The Functions of a Highest Level SD Body- Stakeholder Forum
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  • 1. Stakeholder Forum for a sustainable future3 Whitehall Court • London • SW1A 2ELwww.stakeholderforum.org       Defining  The  Highest-­‐Level  Body  for  Sustainable  Development  in  the  UN   The  functions  of  a  sustainable  development  mechanism  in  ECOSOC  or  in  a  Council    By  Jan-­‐Gustav  Strandenaes,  Senior  Policy  Adviser,  Stakeholder  Forum;  Farooq  Ullah,  Head  of  Policy  and  Advocacy,  Stakeholder  Forum  and  Felix  Dodds,  Executive  Director,  Stakeholder  Forum.    Introduction  Broadly  speaking,  there  are  basically  two  options  available  to  meet  the  challenges  of  strengthening  the  institutional  framework  on  sustainable  development  at  UN  level.  These  are  the  reform  of  ECOSOC  or  the  establishment  of  a  Sustainable  Development  Council.  However  putting  these  two  options  aside  for  now,  the  mechanism  established  will  have  to  incorporate  and  be  based  on  the  same  functions  operating  with  the  same  mechanisms.  Therefore,  focusing  on  functions  first  will  aid  in  determining  what  form  of  body  is  most  effective.  Given  the  history  of  sustainable  development  in  the  UN,  and  the  global  issues  we  face,  effectiveness  is  now  more  important  than  ever.    This  paper  seeks  to  progress  the  governance  debate  by  enumerating  some  of  the  functions  and  mechanism  that  would  be  central  to  any  sustainable  development  body  at  the  UN.    A  total  change  of  culture  must  take  place  within  the  UN  on  issues  relating  to  sustainable  development  in  order  to  tackle  what  is  perceived  to  be  the  challenges  facing  humanity  and  the  Earth.    We  have  drawn  from  the  previous  mandates  of  the  UN  Commission  on  Sustainable  Development  from  1993  and  2003.    Functions  On  a  general  basis,  the  functions  of  a  highest-­‐level  body  on  sustainable  development  within  the  United  Nations  system  include:     • Political  leadership  and  agenda  setting  to  be  enabled  by  establishing  a  high-­‐level  political  body  to   follow  and  advance  the  sustainable  development  agenda;   • Ensuring  implementation  to  be  bolstered  by  a  periodic  review  mechanism  for  increased   implementation  and  cooperation;   • Monitor  progress  in  promoting,  facilitating  and  financing,  as  appropriate,  access  to  and  transfer  of   environmentally  and  sustainably  sound  technologies  and  corresponding  know-­‐how,  in  particular  to   developing  countries,  on  favourable  terms,  including  on  concessional  and  preferential  terms,  as   mutually  agreed,  taking  into  account  the  need  to  protect  intellectual  property  rights  as  well  as  the   special  needs  of  developing  countries  for  the  implementation  of  sustainable  development   agreements;   • To  review  and  monitor  regularly  progress  towards  the  United  Nations  target  of  0.7  per  cent  of  the   gross  national  income  (GNI)  of  developed  countries  for  official  development  assistance  (ODA).  This   review  process  should  systematically  combine  the  monitoring  of  the  implementation  of  sustainable   development  agreements  with  the  review  of  financial  resources  available;   • To  receive  and  analyse  relevant  input  from  competent  non-­‐governmental  organizations  and  other   relevant  stakeholders,  including  the  scientific  and  the  private  sector,  in  the  context  of  the  overall   implementation  of  sustainable  development  agreements;   • To  enhance  the  dialogue  and  participation,  within  the  framework  of  the  United  Nations,  between   non-­‐governmental  organizations,  relevant  stakeholders  and  the  independent  sector,  as  well  as  other   entities  outside  the  United  Nations  system;   1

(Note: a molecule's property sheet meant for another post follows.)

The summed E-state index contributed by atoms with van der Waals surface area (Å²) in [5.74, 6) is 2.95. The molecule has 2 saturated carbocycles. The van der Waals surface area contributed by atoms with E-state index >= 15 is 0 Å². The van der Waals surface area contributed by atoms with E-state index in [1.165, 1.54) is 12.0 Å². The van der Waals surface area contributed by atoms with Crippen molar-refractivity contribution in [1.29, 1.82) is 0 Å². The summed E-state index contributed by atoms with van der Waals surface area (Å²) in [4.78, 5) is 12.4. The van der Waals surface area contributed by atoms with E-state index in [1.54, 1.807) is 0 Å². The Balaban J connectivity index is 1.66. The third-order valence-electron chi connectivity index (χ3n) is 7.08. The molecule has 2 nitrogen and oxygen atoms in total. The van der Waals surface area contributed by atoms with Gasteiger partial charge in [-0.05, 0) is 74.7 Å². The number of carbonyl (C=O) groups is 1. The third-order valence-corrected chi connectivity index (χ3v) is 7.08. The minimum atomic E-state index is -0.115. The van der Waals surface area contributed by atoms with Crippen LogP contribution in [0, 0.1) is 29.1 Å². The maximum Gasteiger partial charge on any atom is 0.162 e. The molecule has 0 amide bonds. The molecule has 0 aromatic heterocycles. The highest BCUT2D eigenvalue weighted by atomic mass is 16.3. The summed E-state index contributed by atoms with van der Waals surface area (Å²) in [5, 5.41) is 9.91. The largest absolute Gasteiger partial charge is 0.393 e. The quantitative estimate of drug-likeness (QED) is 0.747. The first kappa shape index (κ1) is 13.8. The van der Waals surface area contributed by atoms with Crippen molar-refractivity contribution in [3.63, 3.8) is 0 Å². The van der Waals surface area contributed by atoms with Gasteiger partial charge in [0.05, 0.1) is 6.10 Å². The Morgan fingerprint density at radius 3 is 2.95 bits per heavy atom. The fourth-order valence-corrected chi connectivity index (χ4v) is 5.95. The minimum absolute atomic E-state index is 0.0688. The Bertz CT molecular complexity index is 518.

• 2. Stakeholder Forum for a sustainable future3 Whitehall Court • London • SW1A 2ELwww.stakeholderforum.org       • To  review  new  and  emerging  issues  as  well  as  monitor  the  implementation  of  sustainable   development  goals;   • To  enhance  the  science-­‐policy  interface  and  progress  tracking  –  to  be  achieved  by  institutionalizing  a   regular  sustainable  development  assessment  on  that  global  scale;     • To  strengthening  inter-­‐agency  coordination  through  a  sustainable  development  subcommittee  of  the   Chief  Executives  Board  (CEB)  of  UN  bodies  to  follow-­‐up  and  provide  advice  to  the  Secretary  General   on  coordination;   • To  ensure  long-­‐term  thinking  in  policy-­‐making  and  decision-­‐making  –  to  be  achieved  by   institutionalize  a  framework  to  ensure  that  the  needs  of  future  generations  are  considered  in  the  UN.    The  following  structural  issues,  including  mechanisms,  must  also  be  addressed:     • The  structure  and  modality  of  the  new  body,  including  its  leadership,  secretariat,  membership,  and   meeting  frequency;     • The  relationship  of  the  any  new  highest-­‐level  body  for  sustainable  development  to  the  UN  General   Assembly;   • The  relationship  to  the  permanent  councils,  in  particular  ECOSOC;   • The  relationship  to  other  relevant  UN  entities,  such  as  specialised  agencies,  subsidiary  bodies   working  on  sustainable  development  and  other  relevant  intergovernmental  institutions,  in  order  to   operationalize  and  integrate  the  three  dimensions  of  sustainable  development;   • Target  and  designate  those  specialised  agencies  with  a  mandate  to  work  on  the  three  dimensions  of   sustainable  development  to  report  back  to  the  new  sustainable  development  body:  The  World  Bank   and  IMF  to  report  back  on  green  economy  issues;  WHO,  FAO,  ILO  to  report  on  social  issues;  UNEP   and  MEAs  to  report  on  environmental  issues;     • The  further  integration  of  the  three  dimensions  of  sustainable  development  and  how  they  are   reported  on  by  the  remaining  specialised  agencies;     • The  particular  focus  that  should  be  given  to  the  financial  institutions  (IFIs)  with  a  view  to  the  green   economy  and  to  UNEP  and  UNDP;   • The  SD  organisation’s  standing  in  the  international  sustainable  development  and  environmental   governance  system,  as  well  as  its  relationship  to  environmental  law  systems,  and  all   intergovernmental  entities  dealing  with  aspects  of  sustainable  development;     • How  emerging  issues  will  be  properly  placed  on  the  agenda  of  the  new  sustainable  development   body,  being  aware  that  these  issues  will  be  of  an  unpredictable  nature;   • How  emerging  issues  will  be  properly  dealt  with  when  they  occur,  and  how  a  response  system  be   developed  to  tackle  these  issues.   • How  the  open  and  interactive  nature  of  the  present  Commission  on  Sustainable  Development  can  be   built  on  to  allow  a  more  enhanced  role  for  Major  Groups  and  civil  society,  as  envisaged  by  Agenda   21.  Good  governance  is  fundamental  to  sustainable  development.  And  form  must  follow  function.  Focussing  first  on  the  functions  listed  above  will  help  unblock  the  stalemate  about  the  form  of  the  body  require  to  meaningfully  and  effectively  drive  sustainable  development  across  the  UN  systems.     2